Algorithm & Blues

Photo: Chris Jackson/Getty Images

The underdog-to-overlord rise of Google is, along with Bill Gates’s oversize glasses and Steve Jobs’s devil beard, by now firmly entrenched in the canon of American tech mythology. The company was founded ten years ago, in a dorm room, by two 25-year-old Stanford computer dorks obsessed with a freshly brewing info crisis: The Web was metastasizing at such an exponentially nuclear rate that the dominant search engines of the day (Yahoo et al., which depended on actual humans curating results) found themselves overmatched. Google arrived fully automated, determined never to get outpaced. Its algorithm—an ingenious secret formula that ranked Websites’ authority based recursively on how many links they got from other well-linked sites—was designed to actually get smarter as it processed more information. (The company invested such total faith in the algorithm’s impartial wisdom that, even when the search for “Jew” called up an anti-Semitic site, Google refused to intervene.) In just a few years, Google went from begging for spare computers at a Stanford loading dock to being the undisputed dominatrix of world information. It won Web search so thoroughly its name became synonymous with it. By 2008, it handled 68 percent of U.S. Internet searches, compared with Yahoo’s 20 percent.

Google’s original mission statement was, in retrospect, a masterpiece of bland modesty: “To make it easier to find high-quality information on the Web.” This would be the rough equivalent of Napoleon Bonaparte’s declaring, in 1783, that his goal was “to hold some kind of public office in France.” Before long, the company updated its mission to reflect an almost pathological ambition: to “organize the world’s information and make it universally accessible and useful.” Under that banner, Google has morphed from the Web’s dominant search engine into an over-the-top Enlightenment-style fantasy of total knowledge—a 21st-century analogue to Diderot’s Encyclopédie. At the heart of the enterprise is a radically expansive notion of information. Google wants to digitize everything that its algorithms might possibly one day be able to analyze, and its data-collection methods are endlessly creative. (It recently set up a free voice-activated information hotline, 800-GOOG-411, that will give you phone numbers for local businesses while it harvests your phonemes for future research.) Google’s CEO estimated that only 2 to 3 percent of the world’s information has been converted to searchable form; he guessed that it will take 300 years to finish the job. Its founders have said they see Web search as a form of artificial intelligence, and that they’d like Google to achieve the rationalizing power of 2001’s hal—although “hopefully,” added Sergey Brin, “it would never have a bug like hal did where he killed the occupants of the spaceship.” As Stross puts it, “The ultimate goal is to provide Google’s software with enough personal detail about each of its visitors that it could provide customized answers to the questions ‘What shall I do tomorrow?’ and ‘What job shall I take?’ ” Google, in other words, would very much like to digitize your soul.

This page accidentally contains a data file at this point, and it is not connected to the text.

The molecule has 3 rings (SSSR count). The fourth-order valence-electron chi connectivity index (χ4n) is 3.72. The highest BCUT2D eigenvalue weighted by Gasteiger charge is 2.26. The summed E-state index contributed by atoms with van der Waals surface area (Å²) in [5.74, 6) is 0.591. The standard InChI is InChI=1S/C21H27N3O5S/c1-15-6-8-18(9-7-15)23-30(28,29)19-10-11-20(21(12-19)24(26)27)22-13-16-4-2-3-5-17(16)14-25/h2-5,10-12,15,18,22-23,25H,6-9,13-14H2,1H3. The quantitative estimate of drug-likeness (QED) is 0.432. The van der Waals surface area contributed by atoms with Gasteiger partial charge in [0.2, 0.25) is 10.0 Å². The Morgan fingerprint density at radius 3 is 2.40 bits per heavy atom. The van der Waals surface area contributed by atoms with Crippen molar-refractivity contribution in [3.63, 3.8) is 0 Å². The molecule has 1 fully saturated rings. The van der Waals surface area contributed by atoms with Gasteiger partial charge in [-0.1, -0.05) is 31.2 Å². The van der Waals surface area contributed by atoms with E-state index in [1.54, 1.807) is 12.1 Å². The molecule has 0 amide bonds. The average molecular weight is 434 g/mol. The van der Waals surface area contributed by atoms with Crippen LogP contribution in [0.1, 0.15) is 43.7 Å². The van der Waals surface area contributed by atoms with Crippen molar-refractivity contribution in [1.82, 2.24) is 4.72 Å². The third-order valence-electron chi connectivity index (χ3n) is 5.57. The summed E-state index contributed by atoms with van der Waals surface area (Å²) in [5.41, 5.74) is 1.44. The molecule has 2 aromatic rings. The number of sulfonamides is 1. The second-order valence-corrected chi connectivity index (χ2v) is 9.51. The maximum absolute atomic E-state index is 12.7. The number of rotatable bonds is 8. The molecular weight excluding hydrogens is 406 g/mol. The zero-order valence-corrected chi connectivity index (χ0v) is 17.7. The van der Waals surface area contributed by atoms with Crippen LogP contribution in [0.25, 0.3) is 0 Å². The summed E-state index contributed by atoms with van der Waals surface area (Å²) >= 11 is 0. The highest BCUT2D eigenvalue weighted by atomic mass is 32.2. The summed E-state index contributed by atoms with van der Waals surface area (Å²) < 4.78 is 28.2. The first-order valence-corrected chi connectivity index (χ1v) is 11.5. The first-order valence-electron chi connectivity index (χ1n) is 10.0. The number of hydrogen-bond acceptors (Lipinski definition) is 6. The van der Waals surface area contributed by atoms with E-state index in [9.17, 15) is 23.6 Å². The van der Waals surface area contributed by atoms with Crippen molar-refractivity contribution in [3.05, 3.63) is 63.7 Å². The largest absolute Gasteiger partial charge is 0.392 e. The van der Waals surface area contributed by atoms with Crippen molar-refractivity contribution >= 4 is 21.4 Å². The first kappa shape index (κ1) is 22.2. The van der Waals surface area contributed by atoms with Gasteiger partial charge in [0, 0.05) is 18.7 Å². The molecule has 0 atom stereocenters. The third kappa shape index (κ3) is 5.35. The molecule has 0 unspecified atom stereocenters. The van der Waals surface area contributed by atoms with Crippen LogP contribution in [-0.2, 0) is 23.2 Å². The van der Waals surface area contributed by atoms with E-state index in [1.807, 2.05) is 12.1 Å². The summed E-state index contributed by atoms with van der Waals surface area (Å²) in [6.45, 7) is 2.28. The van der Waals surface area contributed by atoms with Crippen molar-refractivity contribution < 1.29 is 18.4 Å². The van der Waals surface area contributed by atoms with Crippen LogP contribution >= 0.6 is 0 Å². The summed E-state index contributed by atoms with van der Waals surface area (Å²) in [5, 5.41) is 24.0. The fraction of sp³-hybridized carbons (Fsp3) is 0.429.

Stross, a business professor and New York Times columnist, tells the epic info-opera of Google simply and swiftly. He provides elegant microhistories of familiar subjects (the Internet, YouTube) and sprinkles just about every page with unexpected tech facts—including, most fascinatingly, the story of Google’s data centers: dozens of mysterious energy-sucking warehouses filled with up to a million computers humming along in the dark to minimize heat buildup.

Stross is a little soft, however, on the potential danger of Google. Although it has done a plausible job so far of living up to its unofficial motto, “Don’t be evil,” the company’s info-hoarding has lured it into worrisome territory: medical records (Google Health), online-purchase histories (Google Checkout), recordings of phone conversations (GrandCentral), and even genomics (23andMe). It has come into conflict with, and tried to copy (or buy), every other major Web entity: Microsoft, Facebook, Wikipedia, YouTube. Its camera vans and low-flying surveillance planes have publicly outed nude sunbathers, nose-pickers, and strip-club patrons. It has worked with censors in China. It has seemed to disregard copyright law in its quest to digitize all the world’s books. It requires its software users to sign over permission to “reproduce, adapt, modify, translate, publish, publicly perform, publicly display and distribute any Content which you submit.” (I keep trying to imagine a public performance of my Gmail in-box.) Infinite information is, very obviously, not the same as infinite wisdom. When you operate on such a massive scale, even the most minor issues become huge—every questionable judgment, every little risk, operates at scale as well.

Planet Google: One Company’s Audacious Plan to Organize Everything We Know
By Randall Stross. Free Press. $26.

Algorithm & Blues